Questions for the President followed.
Senator Schiemann: Which administrator is responsible for the New Jersey Speaker Series, and what are the benchmarks for measuring its success? Drucker: I am responsible. It was my decision, and I believe it will be very successful. Two weeks ago, Madeleine Albright spoke, and next week Alan Alda will appear. Schiemann: My students loved it, but the house was only about half full. What are the benchmarks? Maybe not ticket sales, but what will it give the University? Drucker: It comes in the form of public relations, advertising, and branding. Many people (alumni and others) are saying that it’s great to hear the FDU name on CBS radio, or in the Star-Ledger. We had about 1500 people at the first event. We would like to see the house filled, but we will not be paying for any shortfall; the series is still well worth it. Ordinary advertising costs us three to four times as much as this series does. Other colleges have been asking to come in on the series with us. I am not sure why we have been doing so well this year (as the Open House shows); is it from the women’s basketball team winning the NCAA championship? our great programs? the Speaker Series? All of these are helping.
Sen. Harmon: Could you speak about joining the United Nations Global Compact as part of the Strategic Plan? Drucker: It’s a commitment to support global sustainability, which is something we very much believe in.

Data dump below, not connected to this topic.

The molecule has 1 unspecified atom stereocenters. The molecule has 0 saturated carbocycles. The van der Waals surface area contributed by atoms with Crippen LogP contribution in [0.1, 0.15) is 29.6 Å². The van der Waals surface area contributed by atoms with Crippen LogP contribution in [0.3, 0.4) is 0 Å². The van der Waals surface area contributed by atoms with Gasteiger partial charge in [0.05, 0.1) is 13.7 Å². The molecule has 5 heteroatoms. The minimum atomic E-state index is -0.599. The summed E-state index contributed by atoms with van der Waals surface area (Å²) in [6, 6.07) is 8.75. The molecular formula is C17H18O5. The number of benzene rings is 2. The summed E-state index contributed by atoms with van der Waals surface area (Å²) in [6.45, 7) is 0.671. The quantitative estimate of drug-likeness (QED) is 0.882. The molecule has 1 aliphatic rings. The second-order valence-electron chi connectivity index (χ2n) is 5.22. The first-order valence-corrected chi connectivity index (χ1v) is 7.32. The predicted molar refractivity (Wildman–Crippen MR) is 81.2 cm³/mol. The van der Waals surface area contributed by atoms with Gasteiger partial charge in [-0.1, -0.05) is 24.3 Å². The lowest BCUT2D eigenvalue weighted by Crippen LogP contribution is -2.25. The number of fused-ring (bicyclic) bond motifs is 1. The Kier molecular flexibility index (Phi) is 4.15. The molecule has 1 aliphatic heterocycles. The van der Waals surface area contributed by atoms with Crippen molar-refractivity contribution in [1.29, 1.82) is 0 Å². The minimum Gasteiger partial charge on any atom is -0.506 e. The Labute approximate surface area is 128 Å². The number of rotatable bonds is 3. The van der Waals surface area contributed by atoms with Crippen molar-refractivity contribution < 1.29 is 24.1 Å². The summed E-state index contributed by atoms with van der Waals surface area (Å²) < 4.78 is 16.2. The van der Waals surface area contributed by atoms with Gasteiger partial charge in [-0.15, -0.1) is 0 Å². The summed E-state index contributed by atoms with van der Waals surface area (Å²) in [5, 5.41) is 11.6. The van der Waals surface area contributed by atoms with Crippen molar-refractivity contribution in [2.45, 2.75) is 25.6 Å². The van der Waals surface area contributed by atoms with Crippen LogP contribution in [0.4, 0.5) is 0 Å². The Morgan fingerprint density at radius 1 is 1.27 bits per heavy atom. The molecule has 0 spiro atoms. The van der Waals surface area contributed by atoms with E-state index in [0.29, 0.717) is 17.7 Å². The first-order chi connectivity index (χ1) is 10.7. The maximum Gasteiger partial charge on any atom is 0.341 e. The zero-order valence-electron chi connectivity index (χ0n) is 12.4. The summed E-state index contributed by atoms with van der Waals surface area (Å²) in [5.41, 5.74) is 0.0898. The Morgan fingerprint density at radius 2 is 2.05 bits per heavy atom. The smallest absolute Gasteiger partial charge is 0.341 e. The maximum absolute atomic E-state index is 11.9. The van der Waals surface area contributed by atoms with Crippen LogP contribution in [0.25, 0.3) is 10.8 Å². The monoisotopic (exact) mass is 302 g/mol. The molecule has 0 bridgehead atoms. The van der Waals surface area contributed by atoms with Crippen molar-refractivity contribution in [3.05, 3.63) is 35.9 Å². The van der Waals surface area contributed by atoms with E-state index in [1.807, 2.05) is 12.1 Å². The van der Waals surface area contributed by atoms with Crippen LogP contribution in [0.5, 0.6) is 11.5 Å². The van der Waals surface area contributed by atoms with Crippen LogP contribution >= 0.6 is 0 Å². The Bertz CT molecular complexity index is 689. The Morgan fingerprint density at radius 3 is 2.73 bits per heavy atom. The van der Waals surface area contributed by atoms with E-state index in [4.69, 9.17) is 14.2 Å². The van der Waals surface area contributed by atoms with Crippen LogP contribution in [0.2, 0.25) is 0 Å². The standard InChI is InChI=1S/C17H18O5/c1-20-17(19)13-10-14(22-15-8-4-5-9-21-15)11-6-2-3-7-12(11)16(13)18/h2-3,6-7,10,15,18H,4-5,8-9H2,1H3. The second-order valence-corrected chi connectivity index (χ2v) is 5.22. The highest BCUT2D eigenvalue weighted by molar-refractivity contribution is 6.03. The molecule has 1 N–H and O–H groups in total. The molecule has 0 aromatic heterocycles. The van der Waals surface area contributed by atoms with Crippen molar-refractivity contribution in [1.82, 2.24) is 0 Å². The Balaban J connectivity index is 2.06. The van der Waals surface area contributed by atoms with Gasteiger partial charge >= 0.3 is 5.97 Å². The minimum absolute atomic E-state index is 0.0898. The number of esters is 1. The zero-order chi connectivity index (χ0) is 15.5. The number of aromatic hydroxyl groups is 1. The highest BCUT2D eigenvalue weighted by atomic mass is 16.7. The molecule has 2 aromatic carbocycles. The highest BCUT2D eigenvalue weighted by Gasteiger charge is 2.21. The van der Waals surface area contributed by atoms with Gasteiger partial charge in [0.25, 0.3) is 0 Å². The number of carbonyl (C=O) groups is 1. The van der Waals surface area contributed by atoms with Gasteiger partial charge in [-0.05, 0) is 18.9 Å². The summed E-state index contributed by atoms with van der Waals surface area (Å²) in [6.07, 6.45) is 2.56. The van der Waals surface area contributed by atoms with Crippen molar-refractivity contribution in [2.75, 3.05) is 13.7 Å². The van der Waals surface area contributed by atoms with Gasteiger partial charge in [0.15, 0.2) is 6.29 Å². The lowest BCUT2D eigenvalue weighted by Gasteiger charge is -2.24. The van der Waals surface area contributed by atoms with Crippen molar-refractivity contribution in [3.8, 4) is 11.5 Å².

Vice-President Darden: Regarding the Speaker Series, how can we maximize the use of the unsold seats by offering them to students, alumni, and so on? Drucker: We have faculty and students, donors and prospective donors; and guidance counselors from high schools. Sen. Singer: The list of speakers’ names is impressive, but you can only buy a ticket for the entire series, and I can’t afford that. Drucker: That is the only way it could work. Interested faculty can ask their Provost, or University Advancement, for tickets. The cost of the remainder of the season is prorated. Sen. Hutton: The rationalization for the Speaker Series is branding. I speak as a marketing professor when I ask: How are these events being chosen by people who don’t have expertise in branding and marketing? Drucker: We did research about success of this series with colleges that have been previously involved. It costs more to clear a bad snowfall than this series costs us. We have an excellent enrollment management team. Hutton: Can you name one person on that team with marketing expertise? Drucker: I’m not going to discuss individuals.